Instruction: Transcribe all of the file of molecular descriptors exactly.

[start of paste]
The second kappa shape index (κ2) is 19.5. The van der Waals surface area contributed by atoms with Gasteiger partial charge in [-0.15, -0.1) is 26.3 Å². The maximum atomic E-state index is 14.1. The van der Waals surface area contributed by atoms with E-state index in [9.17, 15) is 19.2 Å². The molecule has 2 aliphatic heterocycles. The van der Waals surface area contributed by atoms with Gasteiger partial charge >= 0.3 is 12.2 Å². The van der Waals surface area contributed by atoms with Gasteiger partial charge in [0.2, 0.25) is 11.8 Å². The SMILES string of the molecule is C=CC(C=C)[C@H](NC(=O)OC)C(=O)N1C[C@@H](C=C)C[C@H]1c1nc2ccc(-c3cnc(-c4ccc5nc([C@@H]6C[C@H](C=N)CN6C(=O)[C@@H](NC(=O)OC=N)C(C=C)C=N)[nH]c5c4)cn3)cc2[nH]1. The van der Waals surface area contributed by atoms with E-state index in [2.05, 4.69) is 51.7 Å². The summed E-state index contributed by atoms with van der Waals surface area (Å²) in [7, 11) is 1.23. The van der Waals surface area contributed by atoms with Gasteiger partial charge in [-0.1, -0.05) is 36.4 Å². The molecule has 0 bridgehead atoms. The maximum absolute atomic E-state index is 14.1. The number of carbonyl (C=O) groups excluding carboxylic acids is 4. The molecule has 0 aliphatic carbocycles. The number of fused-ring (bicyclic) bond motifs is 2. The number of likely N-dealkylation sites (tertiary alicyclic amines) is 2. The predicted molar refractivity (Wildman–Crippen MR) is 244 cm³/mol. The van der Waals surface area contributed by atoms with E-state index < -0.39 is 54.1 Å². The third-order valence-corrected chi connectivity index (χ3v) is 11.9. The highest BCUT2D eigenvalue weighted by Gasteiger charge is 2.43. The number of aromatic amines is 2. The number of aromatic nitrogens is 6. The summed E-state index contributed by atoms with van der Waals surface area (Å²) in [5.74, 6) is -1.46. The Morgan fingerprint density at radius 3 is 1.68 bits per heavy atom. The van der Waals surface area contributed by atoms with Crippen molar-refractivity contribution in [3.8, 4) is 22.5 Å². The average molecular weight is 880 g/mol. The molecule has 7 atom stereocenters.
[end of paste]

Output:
The second kappa shape index (κ2) is 19.5. The van der Waals surface area contributed by atoms with Gasteiger partial charge in [-0.15, -0.1) is 26.3 Å². The maximum atomic E-state index is 14.1. The van der Waals surface area contributed by atoms with E-state index in [9.17, 15) is 19.2 Å². The molecule has 2 aliphatic heterocycles. The van der Waals surface area contributed by atoms with Gasteiger partial charge >= 0.3 is 12.2 Å². The van der Waals surface area contributed by atoms with Gasteiger partial charge in [0.2, 0.25) is 11.8 Å². The SMILES string of the molecule is C=CC(C=C)[C@H](NC(=O)OC)C(=O)N1C[C@@H](C=C)C[C@H]1c1nc2ccc(-c3cnc(-c4ccc5nc([C@@H]6C[C@H](C=N)CN6C(=O)[C@@H](NC(=O)OC=N)C(C=C)C=N)[nH]c5c4)cn3)cc2[nH]1. The van der Waals surface area contributed by atoms with E-state index in [2.05, 4.69) is 51.7 Å². The summed E-state index contributed by atoms with van der Waals surface area (Å²) in [7, 11) is 1.23. The van der Waals surface area contributed by atoms with Gasteiger partial charge in [-0.1, -0.05) is 36.4 Å². The molecule has 0 bridgehead atoms. The maximum absolute atomic E-state index is 14.1. The number of carbonyl (C=O) groups excluding carboxylic acids is 4. The molecule has 0 aliphatic carbocycles. The number of fused-ring (bicyclic) bond motifs is 2. The number of likely N-dealkylation sites (tertiary alicyclic amines) is 2. The predicted molar refractivity (Wildman–Crippen MR) is 244 cm³/mol. The van der Waals surface area contributed by atoms with E-state index < -0.39 is 54.1 Å². The third-order valence-corrected chi connectivity index (χ3v) is 11.9. The highest BCUT2D eigenvalue weighted by Gasteiger charge is 2.43. The number of aromatic amines is 2. The number of aromatic nitrogens is 6. The summed E-state index contributed by atoms with van der Waals surface area (Å²) in [5.74, 6) is -1.46. The Morgan fingerprint density at radius 3 is 1.68 bits per heavy atom. The van der Waals surface area contributed by atoms with Crippen molar-refractivity contribution in [3.8, 4) is 22.5 Å². The average molecular weight is 880 g/mol. The molecule has 7 atom stereocenters.